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Nostalgia in the Classroom; or, Making School Cool Again

(My high school headshot-2006)

Podcasts are my most prominent form of consumption. NPR’s Throughline is a constant in my rotation. While listening to their October 13th, 2021 episode, titled “The Nostalgia Bone,” I remember being riveted by its history of nostalgia. Once considered a disease for those who felt acute homesickness resulted in being put in isolation for fear of it being contagious. Today, we know that not to be true. We know nostalgia as a huge money-making tool for advertisers, entrepreneurs, and the people behind creating jukebox musicals. We have a near-unmatchable attachment to our own nostalgia, whether it is to the lasagna grandma used to make, the perfume your first crush wore, that one song that–just in the first few notes played­--takes you back to the car ride where you first heard it on the radio. Nostalgia isn’t a contagious disease, but it’s most certainly a pedagogical tool one can use to make school cool again.

I tell my high school students that it is okay to like something and be unafraid to be a fan of what you like. Most agree with me that it is generally cooler to not like something and be real loud about how something is “cringe,” “weak,” or “mid.” But deep down we all have things we like; we all have things we are, sometimes secretly, deeply crazy about. I’m a Swiftie, I love surfing, I am a diehard football fan, and I love reading books. But I’m not secretive about those…anymore. I model to my students these passions and likes and you know what happens? They chuckle a bit, but then I see the eyes connecting to those who share the same passions. Students love what they love but hate what their friends hate. This isn’t to push aside students’ genuine preferences, because of course we all have those things that we detest to no end. I’m genuinely not a fan of Kanye West (even before the Taylor Swift debacle); I find running to be an atrocious form of exercise; I loathe Wuthering Heights (in any iteration), and I find watching baseball on television to be a mind-numbing chore. But focusing on what’s cool makes the ever-frustrating eye roll a bit more humorous rather than a consistent reaction.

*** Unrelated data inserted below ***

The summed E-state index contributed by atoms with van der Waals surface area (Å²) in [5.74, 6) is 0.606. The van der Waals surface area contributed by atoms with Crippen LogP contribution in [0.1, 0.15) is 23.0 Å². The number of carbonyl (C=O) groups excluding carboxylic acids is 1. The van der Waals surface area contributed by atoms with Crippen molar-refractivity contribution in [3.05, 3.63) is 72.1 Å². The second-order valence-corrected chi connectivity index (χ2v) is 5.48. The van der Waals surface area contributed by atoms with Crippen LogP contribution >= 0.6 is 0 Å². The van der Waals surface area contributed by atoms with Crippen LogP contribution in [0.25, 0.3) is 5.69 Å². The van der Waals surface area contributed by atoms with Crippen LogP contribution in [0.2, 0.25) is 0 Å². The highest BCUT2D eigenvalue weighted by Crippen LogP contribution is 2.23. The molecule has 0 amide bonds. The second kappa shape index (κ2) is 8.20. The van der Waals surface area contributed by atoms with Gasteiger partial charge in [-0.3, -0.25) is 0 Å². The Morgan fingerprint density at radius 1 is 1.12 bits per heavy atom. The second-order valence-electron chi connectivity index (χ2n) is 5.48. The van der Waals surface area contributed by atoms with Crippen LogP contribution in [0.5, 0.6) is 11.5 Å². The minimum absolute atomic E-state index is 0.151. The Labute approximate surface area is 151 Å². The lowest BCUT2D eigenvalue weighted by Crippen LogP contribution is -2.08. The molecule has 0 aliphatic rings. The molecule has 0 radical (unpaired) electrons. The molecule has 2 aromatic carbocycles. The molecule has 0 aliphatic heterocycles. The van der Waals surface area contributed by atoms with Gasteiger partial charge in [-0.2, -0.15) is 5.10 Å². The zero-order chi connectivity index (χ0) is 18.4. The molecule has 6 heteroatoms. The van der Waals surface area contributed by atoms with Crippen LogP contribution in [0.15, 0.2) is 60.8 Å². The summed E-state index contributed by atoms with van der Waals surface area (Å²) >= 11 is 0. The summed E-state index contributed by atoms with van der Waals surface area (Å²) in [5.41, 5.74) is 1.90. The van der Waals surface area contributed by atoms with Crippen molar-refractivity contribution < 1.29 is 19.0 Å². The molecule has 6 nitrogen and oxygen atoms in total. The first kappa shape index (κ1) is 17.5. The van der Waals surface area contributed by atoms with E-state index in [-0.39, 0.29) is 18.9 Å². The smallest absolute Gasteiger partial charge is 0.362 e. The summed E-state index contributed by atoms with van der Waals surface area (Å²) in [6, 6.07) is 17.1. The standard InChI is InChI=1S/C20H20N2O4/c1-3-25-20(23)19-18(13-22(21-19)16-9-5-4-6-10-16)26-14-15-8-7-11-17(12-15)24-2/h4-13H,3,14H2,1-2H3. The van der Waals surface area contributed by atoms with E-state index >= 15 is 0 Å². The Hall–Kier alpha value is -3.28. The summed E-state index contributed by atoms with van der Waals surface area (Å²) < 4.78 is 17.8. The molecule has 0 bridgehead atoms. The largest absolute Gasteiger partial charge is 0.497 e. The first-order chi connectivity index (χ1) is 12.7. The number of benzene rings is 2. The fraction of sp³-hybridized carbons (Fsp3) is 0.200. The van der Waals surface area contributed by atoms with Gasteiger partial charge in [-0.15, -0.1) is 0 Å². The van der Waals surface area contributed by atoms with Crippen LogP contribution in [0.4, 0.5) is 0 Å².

As educators, consider your own feelings of nostalgia, but in the context of your role on campus. Theatre always ignites my nostalgia due to discovering my love of it in high school. I went from a high school three-sport jock who made fun of the thespians to, well, being a career Theatre teacher. That nostalgia seeps out of my pedagogical pores, not just because I have standards to teach and assessments to conduct, but because I find teaching theatre to be totally cool, bro!

I was never good at math, but I took math all four years of my high school career because my teacher, Mr. Jonnard, had a contagious amount of genuine enthusiasm for teaching math. He made it real, and helped students like me--who just didn’t connect to the material--by making his lessons a real-life study for us to relate to. Maybe the formulas weren’t favored, but his stories about figuring out math in real-life situations were. His style and easy-to-detect passion helped math come alive, which made my eyes glaze over less and twinkle more.

I have fellow educators at my high school who, when given the chance, will go right back to when they knew the content they’re teaching now became the content they wanted to teach then. The perfect book, the dynamite science experiment, the tech-savvy computer teacher. They’re all there! Our nostalgia is within, and it’s in our students, too. The moment they’re old enough to have memories, they are old enough to experience nostalgia. I remember being in 6th grade and already “missing the old days” from 1st grade when life was just easier, amiright? Well, to 6th grade Marc, it’s a perpetual missing of those days. Ten-years-from-now Marc will miss today, when times were just easier, amiright?

When students get the opportunity to connect your content to their nostalgia, you have them. It’s science! And I’m not even a science teacher. I took my physics class junior year of high school—a class I had no business taking due to my low-performing skills as a mathematician—purely because of my teacher's experiment and projects. And they were a blast! I still look back at that class, which I barely passed with a C-, with nothing but fondness because of the pumpkin launcher project, chemical-filled beakers, and the theme park field trip where we had calculations to complete based on which rollercoasters we rode.

My teachers’ enthusiasm and love for their subject made me see the value and enjoyment of their content, even if that content was difficult to grasp or something I knew I wouldn’t care about come summer break. Their enthusiasm came through and got me, like an infectious smile or laugh. And now those experiences serve as my nostalgia. It’s my hope that my students see how school can be cool, and that their ten-years-from-now version will look back on these years with pleasant nostalgia, when times were, perhaps, simpler. I guess nostalgia is contagious after all.


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